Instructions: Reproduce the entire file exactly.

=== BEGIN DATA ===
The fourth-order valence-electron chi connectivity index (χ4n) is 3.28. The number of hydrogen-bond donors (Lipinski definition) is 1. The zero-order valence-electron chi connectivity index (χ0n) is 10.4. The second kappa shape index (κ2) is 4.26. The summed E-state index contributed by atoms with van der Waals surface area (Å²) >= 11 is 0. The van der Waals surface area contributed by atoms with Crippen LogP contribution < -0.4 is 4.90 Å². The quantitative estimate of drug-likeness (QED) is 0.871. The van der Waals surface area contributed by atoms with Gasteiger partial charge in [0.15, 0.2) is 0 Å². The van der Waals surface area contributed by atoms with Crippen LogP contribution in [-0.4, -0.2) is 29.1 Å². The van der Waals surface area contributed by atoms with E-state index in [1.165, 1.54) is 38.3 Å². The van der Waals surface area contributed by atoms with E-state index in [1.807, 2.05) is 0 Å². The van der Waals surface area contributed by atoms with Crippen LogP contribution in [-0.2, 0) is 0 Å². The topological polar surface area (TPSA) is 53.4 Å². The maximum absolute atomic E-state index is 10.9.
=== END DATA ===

The fourth-order valence-electron chi connectivity index (χ4n) is 3.28. The number of hydrogen-bond donors (Lipinski definition) is 1. The zero-order valence-electron chi connectivity index (χ0n) is 10.4. The second kappa shape index (κ2) is 4.26. The summed E-state index contributed by atoms with van der Waals surface area (Å²) >= 11 is 0. The van der Waals surface area contributed by atoms with Crippen LogP contribution < -0.4 is 4.90 Å². The quantitative estimate of drug-likeness (QED) is 0.871. The van der Waals surface area contributed by atoms with Gasteiger partial charge in [0.15, 0.2) is 0 Å². The van der Waals surface area contributed by atoms with Crippen LogP contribution in [-0.4, -0.2) is 29.1 Å². The van der Waals surface area contributed by atoms with E-state index in [1.165, 1.54) is 38.3 Å². The van der Waals surface area contributed by atoms with E-state index in [1.807, 2.05) is 0 Å². The van der Waals surface area contributed by atoms with Crippen LogP contribution in [-0.2, 0) is 0 Å². The topological polar surface area (TPSA) is 53.4 Å². The maximum absolute atomic E-state index is 10.9.